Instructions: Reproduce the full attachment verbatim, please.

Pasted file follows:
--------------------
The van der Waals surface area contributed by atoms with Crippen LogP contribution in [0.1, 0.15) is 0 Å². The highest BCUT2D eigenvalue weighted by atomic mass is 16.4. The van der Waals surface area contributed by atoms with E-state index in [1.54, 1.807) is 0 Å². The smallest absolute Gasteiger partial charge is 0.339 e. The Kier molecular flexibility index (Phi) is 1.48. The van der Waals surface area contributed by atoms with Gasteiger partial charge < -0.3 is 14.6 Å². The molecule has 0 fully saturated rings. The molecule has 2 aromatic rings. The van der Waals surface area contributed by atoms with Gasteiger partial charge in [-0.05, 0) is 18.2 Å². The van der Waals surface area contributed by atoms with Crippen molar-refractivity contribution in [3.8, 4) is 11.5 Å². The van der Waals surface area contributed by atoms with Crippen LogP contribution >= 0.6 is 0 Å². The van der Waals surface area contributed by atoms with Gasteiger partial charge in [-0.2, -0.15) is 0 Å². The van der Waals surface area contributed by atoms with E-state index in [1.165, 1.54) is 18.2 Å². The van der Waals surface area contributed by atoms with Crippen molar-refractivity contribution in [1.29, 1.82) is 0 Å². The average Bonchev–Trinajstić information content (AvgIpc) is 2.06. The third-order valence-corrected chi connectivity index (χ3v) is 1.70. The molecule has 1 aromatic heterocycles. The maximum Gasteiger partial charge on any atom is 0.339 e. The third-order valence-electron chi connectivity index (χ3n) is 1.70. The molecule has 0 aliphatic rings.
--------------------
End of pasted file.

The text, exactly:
The van der Waals surface area contributed by atoms with Crippen LogP contribution in [0.1, 0.15) is 0 Å². The highest BCUT2D eigenvalue weighted by atomic mass is 16.4. The van der Waals surface area contributed by atoms with E-state index in [1.54, 1.807) is 0 Å². The smallest absolute Gasteiger partial charge is 0.339 e. The Kier molecular flexibility index (Phi) is 1.48. The van der Waals surface area contributed by atoms with Gasteiger partial charge < -0.3 is 14.6 Å². The molecule has 0 fully saturated rings. The molecule has 2 aromatic rings. The van der Waals surface area contributed by atoms with Gasteiger partial charge in [-0.05, 0) is 18.2 Å². The van der Waals surface area contributed by atoms with Crippen molar-refractivity contribution in [3.8, 4) is 11.5 Å². The van der Waals surface area contributed by atoms with Crippen LogP contribution >= 0.6 is 0 Å². The van der Waals surface area contributed by atoms with Gasteiger partial charge in [-0.2, -0.15) is 0 Å². The van der Waals surface area contributed by atoms with E-state index in [1.165, 1.54) is 18.2 Å². The van der Waals surface area contributed by atoms with Crippen molar-refractivity contribution in [1.29, 1.82) is 0 Å². The average Bonchev–Trinajstić information content (AvgIpc) is 2.06. The third-order valence-corrected chi connectivity index (χ3v) is 1.70. The molecule has 1 aromatic heterocycles. The maximum Gasteiger partial charge on any atom is 0.339 e. The third-order valence-electron chi connectivity index (χ3n) is 1.70. The molecule has 0 aliphatic rings.